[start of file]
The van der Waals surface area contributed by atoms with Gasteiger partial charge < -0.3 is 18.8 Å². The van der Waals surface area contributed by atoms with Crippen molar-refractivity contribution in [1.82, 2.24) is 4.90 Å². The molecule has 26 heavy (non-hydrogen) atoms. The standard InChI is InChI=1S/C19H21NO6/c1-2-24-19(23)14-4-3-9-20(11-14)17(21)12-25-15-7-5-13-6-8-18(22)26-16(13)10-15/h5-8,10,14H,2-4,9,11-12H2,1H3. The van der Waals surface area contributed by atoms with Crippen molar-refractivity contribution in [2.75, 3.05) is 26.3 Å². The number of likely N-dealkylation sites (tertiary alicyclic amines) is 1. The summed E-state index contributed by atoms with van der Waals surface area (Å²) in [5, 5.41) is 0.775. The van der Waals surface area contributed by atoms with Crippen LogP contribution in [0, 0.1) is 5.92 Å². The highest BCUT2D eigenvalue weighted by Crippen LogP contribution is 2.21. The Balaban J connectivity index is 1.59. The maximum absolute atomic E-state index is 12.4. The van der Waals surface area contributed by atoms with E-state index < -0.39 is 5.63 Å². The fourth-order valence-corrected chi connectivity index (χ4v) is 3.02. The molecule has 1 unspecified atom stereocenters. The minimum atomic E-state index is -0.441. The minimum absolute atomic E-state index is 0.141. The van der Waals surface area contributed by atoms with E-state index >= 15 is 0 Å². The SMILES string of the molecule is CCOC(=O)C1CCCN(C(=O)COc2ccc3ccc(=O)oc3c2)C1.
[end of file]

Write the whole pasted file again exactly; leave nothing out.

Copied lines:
The van der Waals surface area contributed by atoms with Gasteiger partial charge < -0.3 is 18.8 Å². The van der Waals surface area contributed by atoms with Crippen molar-refractivity contribution in [1.82, 2.24) is 4.90 Å². The molecule has 26 heavy (non-hydrogen) atoms. The standard InChI is InChI=1S/C19H21NO6/c1-2-24-19(23)14-4-3-9-20(11-14)17(21)12-25-15-7-5-13-6-8-18(22)26-16(13)10-15/h5-8,10,14H,2-4,9,11-12H2,1H3. The van der Waals surface area contributed by atoms with Crippen molar-refractivity contribution in [2.75, 3.05) is 26.3 Å². The number of likely N-dealkylation sites (tertiary alicyclic amines) is 1. The summed E-state index contributed by atoms with van der Waals surface area (Å²) in [5, 5.41) is 0.775. The van der Waals surface area contributed by atoms with Crippen LogP contribution in [0, 0.1) is 5.92 Å². The highest BCUT2D eigenvalue weighted by Crippen LogP contribution is 2.21. The Balaban J connectivity index is 1.59. The maximum absolute atomic E-state index is 12.4. The van der Waals surface area contributed by atoms with E-state index < -0.39 is 5.63 Å². The fourth-order valence-corrected chi connectivity index (χ4v) is 3.02. The molecule has 1 unspecified atom stereocenters. The minimum atomic E-state index is -0.441. The minimum absolute atomic E-state index is 0.141. The van der Waals surface area contributed by atoms with E-state index >= 15 is 0 Å². The SMILES string of the molecule is CCOC(=O)C1CCCN(C(=O)COc2ccc3ccc(=O)oc3c2)C1.